Chloroquine (CQ) and hydroxychloroquine (HCQ) are showing promise as therapeutic treatments for COVID-19 infections. These drugs are widely used for the treatment of malaria, and their use against COVID-19 was a source of some controversy in the early stages of the current pandemic. Nevertheless, the FDA has recently given emergency approval to what had long been a common off-use application for treatment of viral infections. This approval was granted in light of a long history of using CQ and HCQ as antiviral drugs, including during past coronavirus epidemics. Furthermore, informal reports coming from emergency and critical care clinics indicate they are effective against COVID-19, particularly when combined with antiviral agents and antibiotics . . . .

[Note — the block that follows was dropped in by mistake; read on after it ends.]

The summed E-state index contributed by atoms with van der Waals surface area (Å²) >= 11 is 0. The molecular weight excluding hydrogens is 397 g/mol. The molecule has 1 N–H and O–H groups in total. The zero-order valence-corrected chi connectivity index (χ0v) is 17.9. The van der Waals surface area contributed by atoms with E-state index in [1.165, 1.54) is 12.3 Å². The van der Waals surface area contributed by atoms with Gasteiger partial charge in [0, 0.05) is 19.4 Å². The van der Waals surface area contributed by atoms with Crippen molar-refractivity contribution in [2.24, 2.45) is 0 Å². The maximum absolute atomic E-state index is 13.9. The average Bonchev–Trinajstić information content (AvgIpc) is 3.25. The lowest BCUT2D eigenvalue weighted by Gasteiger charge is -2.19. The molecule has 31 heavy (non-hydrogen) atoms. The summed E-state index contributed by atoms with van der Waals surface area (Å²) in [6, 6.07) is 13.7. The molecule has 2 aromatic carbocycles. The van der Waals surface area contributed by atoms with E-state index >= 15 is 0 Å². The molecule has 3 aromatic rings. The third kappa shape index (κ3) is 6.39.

When it came to treating COVID-19, the concern was that this off-use of HCQ posed an unknown risk to patients already at high risk from the viral infection. The debate missed two important points. First, the ad hoc use of CQ and HCQ as antiviral drugs has a history going back nearly forty years, including in the last major coronavirus pandemic of 2002–2003 known as SARS, for Severe Acute Respiratory Syndrome. Second, no one really understands why the quinine family of alkaloids is an effective treatment for malaria.4 For that matter, nobody really understands why CQ and HCQ are effective agents against coronavirus. If this were not enough, CQ and HCQ have also been shown to be effective in a broad spectrum of disorders, including several autoimmune diseases such as lupus and rheumatoid arthritis, diabetes, blood clotting disorders, lymphoma and other blood cancers, and sensory neuropathy. Nobody really understands why CQ and HCQ are effective therapeutic agents for these disorders either.